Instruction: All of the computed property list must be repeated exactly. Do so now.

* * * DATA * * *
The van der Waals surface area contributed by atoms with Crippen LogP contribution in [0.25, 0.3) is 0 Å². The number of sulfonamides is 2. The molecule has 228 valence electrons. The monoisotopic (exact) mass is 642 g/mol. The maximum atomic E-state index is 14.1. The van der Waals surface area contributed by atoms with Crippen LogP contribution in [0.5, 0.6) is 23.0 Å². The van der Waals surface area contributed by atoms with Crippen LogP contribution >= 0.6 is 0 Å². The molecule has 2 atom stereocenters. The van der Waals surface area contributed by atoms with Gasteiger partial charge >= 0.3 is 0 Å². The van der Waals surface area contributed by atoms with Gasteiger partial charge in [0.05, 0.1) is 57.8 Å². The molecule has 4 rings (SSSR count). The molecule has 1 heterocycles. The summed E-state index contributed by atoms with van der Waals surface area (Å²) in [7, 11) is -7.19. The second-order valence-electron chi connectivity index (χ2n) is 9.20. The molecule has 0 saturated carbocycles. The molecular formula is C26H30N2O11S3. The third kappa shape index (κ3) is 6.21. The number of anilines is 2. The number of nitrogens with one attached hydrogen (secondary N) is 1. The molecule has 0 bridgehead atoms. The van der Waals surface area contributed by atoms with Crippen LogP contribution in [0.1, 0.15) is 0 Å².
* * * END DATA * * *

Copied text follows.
The van der Waals surface area contributed by atoms with Crippen LogP contribution in [0.25, 0.3) is 0 Å². The number of sulfonamides is 2. The molecule has 228 valence electrons. The monoisotopic (exact) mass is 642 g/mol. The maximum atomic E-state index is 14.1. The van der Waals surface area contributed by atoms with Crippen LogP contribution in [0.5, 0.6) is 23.0 Å². The van der Waals surface area contributed by atoms with Crippen LogP contribution >= 0.6 is 0 Å². The molecule has 2 atom stereocenters. The van der Waals surface area contributed by atoms with Gasteiger partial charge >= 0.3 is 0 Å². The van der Waals surface area contributed by atoms with Gasteiger partial charge in [0.05, 0.1) is 57.8 Å². The molecule has 4 rings (SSSR count). The molecule has 1 heterocycles. The summed E-state index contributed by atoms with van der Waals surface area (Å²) in [7, 11) is -7.19. The second-order valence-electron chi connectivity index (χ2n) is 9.20. The molecule has 0 saturated carbocycles. The molecular formula is C26H30N2O11S3. The third kappa shape index (κ3) is 6.21. The number of anilines is 2. The number of nitrogens with one attached hydrogen (secondary N) is 1. The molecule has 0 bridgehead atoms. The van der Waals surface area contributed by atoms with Crippen LogP contribution in [0.1, 0.15) is 0 Å².